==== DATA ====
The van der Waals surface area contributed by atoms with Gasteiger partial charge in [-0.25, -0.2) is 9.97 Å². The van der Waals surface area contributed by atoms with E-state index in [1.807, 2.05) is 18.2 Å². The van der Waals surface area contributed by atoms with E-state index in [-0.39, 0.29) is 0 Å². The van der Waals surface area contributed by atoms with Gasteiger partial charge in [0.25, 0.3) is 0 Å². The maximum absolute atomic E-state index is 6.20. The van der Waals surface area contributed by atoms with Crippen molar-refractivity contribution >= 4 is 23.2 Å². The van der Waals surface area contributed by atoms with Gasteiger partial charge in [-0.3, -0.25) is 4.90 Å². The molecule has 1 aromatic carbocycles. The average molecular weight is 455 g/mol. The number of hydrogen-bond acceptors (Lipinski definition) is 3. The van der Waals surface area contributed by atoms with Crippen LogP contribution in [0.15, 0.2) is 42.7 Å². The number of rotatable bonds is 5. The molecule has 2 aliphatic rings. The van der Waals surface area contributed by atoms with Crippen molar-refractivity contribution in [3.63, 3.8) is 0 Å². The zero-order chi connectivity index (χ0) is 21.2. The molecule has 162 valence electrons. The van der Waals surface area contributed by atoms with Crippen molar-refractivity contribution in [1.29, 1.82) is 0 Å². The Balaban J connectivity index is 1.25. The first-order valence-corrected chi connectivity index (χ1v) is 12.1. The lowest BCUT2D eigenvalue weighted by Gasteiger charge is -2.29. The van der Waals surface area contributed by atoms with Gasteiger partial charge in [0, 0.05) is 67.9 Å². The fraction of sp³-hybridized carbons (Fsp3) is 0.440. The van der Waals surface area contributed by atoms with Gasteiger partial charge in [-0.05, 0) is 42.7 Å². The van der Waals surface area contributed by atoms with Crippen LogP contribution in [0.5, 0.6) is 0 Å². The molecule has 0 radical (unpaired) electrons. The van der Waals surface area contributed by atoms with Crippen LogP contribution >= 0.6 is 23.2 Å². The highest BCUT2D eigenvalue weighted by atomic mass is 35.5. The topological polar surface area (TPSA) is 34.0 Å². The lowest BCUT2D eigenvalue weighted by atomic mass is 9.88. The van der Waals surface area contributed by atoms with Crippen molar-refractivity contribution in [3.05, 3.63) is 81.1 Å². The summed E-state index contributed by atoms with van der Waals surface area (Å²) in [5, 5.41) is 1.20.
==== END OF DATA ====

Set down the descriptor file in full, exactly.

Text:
The van der Waals surface area contributed by atoms with Gasteiger partial charge in [-0.25, -0.2) is 9.97 Å². The van der Waals surface area contributed by atoms with E-state index in [1.807, 2.05) is 18.2 Å². The van der Waals surface area contributed by atoms with E-state index in [-0.39, 0.29) is 0 Å². The van der Waals surface area contributed by atoms with Gasteiger partial charge in [0.25, 0.3) is 0 Å². The maximum absolute atomic E-state index is 6.20. The van der Waals surface area contributed by atoms with Crippen molar-refractivity contribution >= 4 is 23.2 Å². The van der Waals surface area contributed by atoms with Gasteiger partial charge in [-0.3, -0.25) is 4.90 Å². The molecule has 1 aromatic carbocycles. The average molecular weight is 455 g/mol. The number of hydrogen-bond acceptors (Lipinski definition) is 3. The van der Waals surface area contributed by atoms with Crippen LogP contribution in [0.15, 0.2) is 42.7 Å². The number of rotatable bonds is 5. The molecule has 2 aliphatic rings. The van der Waals surface area contributed by atoms with Crippen molar-refractivity contribution in [3.63, 3.8) is 0 Å². The zero-order chi connectivity index (χ0) is 21.2. The molecule has 162 valence electrons. The van der Waals surface area contributed by atoms with Crippen molar-refractivity contribution in [1.29, 1.82) is 0 Å². The Balaban J connectivity index is 1.25. The first-order valence-corrected chi connectivity index (χ1v) is 12.1. The lowest BCUT2D eigenvalue weighted by Gasteiger charge is -2.29. The van der Waals surface area contributed by atoms with Gasteiger partial charge in [0, 0.05) is 67.9 Å². The fraction of sp³-hybridized carbons (Fsp3) is 0.440. The van der Waals surface area contributed by atoms with Gasteiger partial charge in [-0.05, 0) is 42.7 Å². The van der Waals surface area contributed by atoms with Crippen LogP contribution in [0.5, 0.6) is 0 Å². The molecule has 0 radical (unpaired) electrons. The van der Waals surface area contributed by atoms with Crippen LogP contribution >= 0.6 is 23.2 Å². The highest BCUT2D eigenvalue weighted by atomic mass is 35.5. The topological polar surface area (TPSA) is 34.0 Å². The lowest BCUT2D eigenvalue weighted by atomic mass is 9.88. The van der Waals surface area contributed by atoms with Crippen molar-refractivity contribution in [3.05, 3.63) is 81.1 Å². The summed E-state index contributed by atoms with van der Waals surface area (Å²) in [5, 5.41) is 1.20.